Beautifully Haunted

Haldimand House, Ontario

Find it on: Beautifully Haunted

In 1837, Ranald McKinnon built the first ever commercial building in Haldimand County, a stagecoach inn called Haldimand House. He named his business venture after Sir Frederick Haldimand, who was the Governor of Upper Canada at the time. The inn thrived as it was strategically positioned along the bustling Hamilton to Port Dover plank road (now part of HWY 6).

Matthew Richardson took ownership in 1900, and continued its legacy as a hotel and bar. During the tumultuous decades when Canada was at war, Haldimand House transformed into a vital boarding house for soldiers before their deployment to Europe. In 1927, Matthew's son, Walter, took charge, and turned it into a lively billiard hall and introduced the Cone Cottage Refreshment Stand.

Now, with a building this historic, there are bound to be some spooky stories. When the Leousis family took over in 1992, there was a number of antique pieces left behind upstairs. Chris was frequently in the attic restoring some of the pieces, but there was something about this one rocking chair always made him feel uneasy. One day, while working on the main floor, he could swear he heard the faint sounds of the chair gently rocking back and forth over the uneven wooden planks above. When he went upstairs to investigate, the chair abruptly tilted forward, almost as if responding to an unseen presence rising from it to greet him.

Another story involves unexplained noises that seemed to be coming from thin air. During the first few years of the Leousis family's ownership, when Haldimand House housed a cafe, they frequently heard an unusual tapping sound coming from the bar. Phyllis Richardson recalled that Walter, who had passed away in the 1950s, had been a dedicated pipe smoker. He would tap the pipe against the bar to clean it out - could the mysterious tapping be Walter rekindling his old habit from beyond the grave?

Witchy Wonders

Howard Street Cemetery, Massachusetts

Find it on: Witchy Wonders

If you believe that a cemetery in Salem would brim with spectral shadows and whispered legends, you're spot on, especially when it comes to the legend of Giles Corey. An 80-year-old farmer accused of witchcraft in 1692, Corey took an unusual stand: he refused to plead either guilty or innocent. Authorities responded with a gruesome tactic to extract a plea, subjecting him to "peine forte et dure.” Under the surveillance of Sheriff George Corwin, Giles Corey was pressed to death on this site - wooden boards and increasing weights were laid upon Corey for three days. His last words were said to be a curse upon Salem and its sheriffs.

The repercussions of Corey’s curse reportedly linger. Tales claim his ghost has been seen wandering Howard Street Cemetery before every significant disaster in Salem, including the Great Fire of 1914. Adding to the creepiness, Essex County sheriffs are said to have met with untimely deaths or illnesses, a streak broken only when the sheriff's office relocated in 1991.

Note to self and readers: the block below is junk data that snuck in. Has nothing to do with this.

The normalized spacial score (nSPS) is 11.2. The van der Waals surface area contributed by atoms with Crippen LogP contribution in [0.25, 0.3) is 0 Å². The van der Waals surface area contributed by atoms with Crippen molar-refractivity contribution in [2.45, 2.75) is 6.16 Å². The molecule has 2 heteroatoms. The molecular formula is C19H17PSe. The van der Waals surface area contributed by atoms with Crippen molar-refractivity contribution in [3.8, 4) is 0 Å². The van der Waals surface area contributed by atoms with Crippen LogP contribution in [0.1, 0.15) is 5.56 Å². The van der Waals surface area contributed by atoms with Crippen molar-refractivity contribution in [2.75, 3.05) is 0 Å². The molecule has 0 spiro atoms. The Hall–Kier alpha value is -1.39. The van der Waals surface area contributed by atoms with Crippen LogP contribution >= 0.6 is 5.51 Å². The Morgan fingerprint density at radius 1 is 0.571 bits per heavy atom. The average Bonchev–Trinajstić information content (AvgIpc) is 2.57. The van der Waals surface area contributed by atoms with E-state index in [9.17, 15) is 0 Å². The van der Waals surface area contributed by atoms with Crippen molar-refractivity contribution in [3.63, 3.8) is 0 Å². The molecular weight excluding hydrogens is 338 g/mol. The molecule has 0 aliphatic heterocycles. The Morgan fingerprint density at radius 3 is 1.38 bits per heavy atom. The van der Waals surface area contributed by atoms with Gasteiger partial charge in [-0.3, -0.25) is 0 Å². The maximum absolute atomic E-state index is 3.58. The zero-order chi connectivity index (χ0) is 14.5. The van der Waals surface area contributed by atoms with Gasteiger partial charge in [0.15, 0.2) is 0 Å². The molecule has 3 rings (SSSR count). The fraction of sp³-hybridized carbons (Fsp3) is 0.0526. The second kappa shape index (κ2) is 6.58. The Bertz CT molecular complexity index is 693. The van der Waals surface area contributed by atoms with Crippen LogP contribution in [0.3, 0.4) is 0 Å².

The Howard Street Cemetery is said to be the most haunted cemetery in Salem, and many have reported seeing Giles Corey’s ghost roaming the grounds at night.

Before it became the National Museum of Civil War Medicine, the building was a furniture shop

National Museum of Civil War Medicine, Maryland

Find it on: Haunts, Hikes & History

The National Museum of Civil War Medicine focuses on the unique aspect of 19th-century battlefield healthcare and medicine during the Civil War. During the war, the town of Frederick served as a refuge for wounded soldiers, transforming the city into a sprawling hospital within its churches, municipal buildings, and homes.

Founded by Dr. Gordon E. Dammann and his wife Karen, the museum originated from their passionate collection of the era’s medical artifacts, photographs, and documents which grew beyond a mere hobby. Visitors can learn about the development of anesthesia, the use of ambulances for rapid transportation of the wounded, the establishment of triage systems, and much more!

Haunted Happenings

The National Museum of Civil War Medicine is said to be haunted by the ghosts of Civil War soldiers who died in the building. Staff members have also heard the voices of children, and have seen a woman dressed in 18th-century garb on the third floor and a man who walks into offices and turns the lights off (maybe encouraging hard workers to call it a day). Some people have even heard footsteps behind them near the front entrance. A few years back, the curator's wife stated she "did not believe in that stuff." Immediately after finishing her sentence, she felt a push on her back. Thinking it was her husband teasing her, she turned around to find him on the other side of the room...

Visitors have also reported eerie feelings while exploring the museum. Perhaps it has something to do with Richard Burr, the most notorious embalmer of the Civil War, who operated out of the building … sometimes embalming the dead in the building’s front windows so passersby could watch. According to David Price, the executive director of the museum, Dr. Burr's behavior was a catalyst for the implementation of laws regulating embalming practices. Dr. Burr's unscrupulous actions involved standing on the periphery of battlefields and preselling soldiers embalming services, local burials, and wooden headstones. Once the soldiers were laid to rest, Dr. Burr would return to the cemetery, retrieve the headstone, and repaint it for his next customer, engaging in a rather deceitful practice.

Dare you take one of our haunted road trips to learn more?

Back to blog